Have you ever heard of the “Third Pole”? Probably not. Spread over the region that covers the Tibetan Plateau and the Hindu Kush mountain range in Asia, are the glaciers that hold the largest reserve of fresh water outside the North and South pole.
Originating in Tibet, the Third pole, known as the “Water Tower of Asia”, serves as the source of ten major river systems that flow into China, India, Vietnam, Cambodia, Laos, Thailand, Burma, Bangladesh, Nepal, Bhutan, and Pakistan. It provides irrigation, power and drinking water to over 2 billion people in Asia. 2 billion people will be affected downstream as one-third of the ice in the Himalayas and Hindu Kush mountains will be lost due to rising temperatures by the end of the century.
“Even if global warming is limited to 1.5° Celsius [or 2.7° Fahrenheit] by the end of the century, the high mountains are likely to warm even more,” says Arun Shrestha, one of the lead authors of the report’s chapter on climate change and a climate scientist at International Centre for Integrated Mountain Development. That number will spike up to at least 3° Celsius [or 37.4 Fahrenheit] by the middle of the century, he says—“quite a significant warming.”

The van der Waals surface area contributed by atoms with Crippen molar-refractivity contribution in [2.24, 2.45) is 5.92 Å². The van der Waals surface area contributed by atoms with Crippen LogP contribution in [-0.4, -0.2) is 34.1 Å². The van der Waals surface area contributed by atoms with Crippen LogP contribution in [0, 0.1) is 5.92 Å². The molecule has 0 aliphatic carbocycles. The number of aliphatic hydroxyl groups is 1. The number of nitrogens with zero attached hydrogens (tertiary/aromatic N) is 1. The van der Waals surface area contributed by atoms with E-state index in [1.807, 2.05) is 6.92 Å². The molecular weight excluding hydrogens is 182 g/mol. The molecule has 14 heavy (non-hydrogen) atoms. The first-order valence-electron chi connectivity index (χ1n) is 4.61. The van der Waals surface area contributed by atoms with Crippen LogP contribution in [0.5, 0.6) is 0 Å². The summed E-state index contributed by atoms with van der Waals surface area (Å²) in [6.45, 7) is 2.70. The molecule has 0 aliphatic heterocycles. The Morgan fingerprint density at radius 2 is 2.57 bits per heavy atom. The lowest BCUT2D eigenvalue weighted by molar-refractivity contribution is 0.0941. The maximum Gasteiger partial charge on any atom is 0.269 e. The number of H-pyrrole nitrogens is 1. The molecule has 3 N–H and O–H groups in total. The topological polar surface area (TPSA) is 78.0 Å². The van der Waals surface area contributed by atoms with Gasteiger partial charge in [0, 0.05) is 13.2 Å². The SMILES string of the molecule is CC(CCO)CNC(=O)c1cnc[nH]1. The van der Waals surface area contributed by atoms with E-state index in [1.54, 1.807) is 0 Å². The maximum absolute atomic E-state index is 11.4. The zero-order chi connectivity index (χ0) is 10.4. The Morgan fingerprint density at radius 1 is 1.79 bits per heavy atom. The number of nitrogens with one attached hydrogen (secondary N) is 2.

In Pakistan, the Hindu and the Karakoram ranges hold more than 7,000 glaciers that have supplied water to people who live around there. They are melting at a faster pace than 50 years ago when monitoring began, and some are shrinking. More than 3,000 glaciers have formed unstable lakes. At least 30 are at risk of bursting, which could trigger ice avalanches and flash floods that bring down water, debris and boulders.
The impact of the glacial melt will be felt by Pakistan’s 200 million people who live downstream and who depend on the glaciers for their survival.
If we want to save the Third Pole and the lives of millions of people, we need rapid and far-reaching transitions in land, energy, industry, buildings, transport, and cities. Coal, oil, and gas must stay in the ground. As the climate summit COP 25 goes on in Madrid, Spain, join our call to banks to stop financing fossil fuel projects and our governments to stop propping them up with fossil fuel subsidies.
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